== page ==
We are going to need new, modern integrated steel mills to moved ahead with reindustrializing our nation. There are only nine integrated steel mills today in the U.S., with the last one built in 1969! At $6 billion dollars or more apiece, we need to plan for a doubling of our steelmaking capacity. This at a very rough cost of some $75 billion dollars in resources and manpower that must be put into motion by a National Bank. To do that, we will also need the energy to power heavy industry. How much must come from a National Bank itself as credits? Here we must firmly say, “whatever it takes.” We should know that it will ultimately pay for itself.
The President and the U.S. Congress must return to the "American System" of political economy. National banking, by means of a Third National Bank, combined with the re-enactment of Glass-Steagall bank regulation, tariffs, capital gains taxes on speculation, and other coordinated measures. We will -- once-again -- organize the U.S. banking system top-down as an efficient vehicle for productive investment. As a nation, as we did in the WW II economic mobilization to defeat fascism, we can organize the financing for the construction of a multitude of expanded and new, privately owned heavy industrial firms, along with the multitude of small and medium sized industrial enterprises which will be their feeder industries and components of supply chains.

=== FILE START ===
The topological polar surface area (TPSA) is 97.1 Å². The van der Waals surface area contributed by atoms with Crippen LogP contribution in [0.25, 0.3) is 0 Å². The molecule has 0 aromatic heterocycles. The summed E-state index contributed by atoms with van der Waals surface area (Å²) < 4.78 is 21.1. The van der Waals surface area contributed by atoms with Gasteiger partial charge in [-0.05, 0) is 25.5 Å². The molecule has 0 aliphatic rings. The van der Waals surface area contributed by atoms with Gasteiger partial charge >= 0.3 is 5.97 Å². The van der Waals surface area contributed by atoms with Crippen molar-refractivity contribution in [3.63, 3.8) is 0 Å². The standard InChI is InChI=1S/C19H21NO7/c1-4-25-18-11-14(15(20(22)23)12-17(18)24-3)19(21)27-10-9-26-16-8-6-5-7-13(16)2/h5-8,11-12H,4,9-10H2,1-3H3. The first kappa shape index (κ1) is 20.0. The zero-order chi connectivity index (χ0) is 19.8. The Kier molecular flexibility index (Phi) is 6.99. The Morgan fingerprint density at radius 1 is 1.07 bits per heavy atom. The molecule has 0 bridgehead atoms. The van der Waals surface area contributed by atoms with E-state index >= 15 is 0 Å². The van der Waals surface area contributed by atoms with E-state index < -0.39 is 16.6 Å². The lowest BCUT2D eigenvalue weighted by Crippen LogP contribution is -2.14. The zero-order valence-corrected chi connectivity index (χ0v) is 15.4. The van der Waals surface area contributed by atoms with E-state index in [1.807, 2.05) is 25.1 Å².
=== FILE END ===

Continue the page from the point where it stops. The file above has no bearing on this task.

We cannot run an expanding and dynamic U.S. steel industry based on recycling our own scrap! Today only 30% of our steel comes from integrated steel mills (with coke ovens, blast furnaces for the production of iron, basic oxygen furnaces for steel, and then castings and rolled output). The rest of our domestic steel is produced from scrap metal, a 3rd world technology thought useful where coal and coke are not readily available! We have some 110+ “mini-mills" (electric arc furnaces) – and we now are scouring the world for this scrap to feed them! (As you may have guessed, Russia was a major source of this scrap.) We then additionally import from aboard 20-25% of the different types of steel we require to meet even the current needs of our shriveled service economy.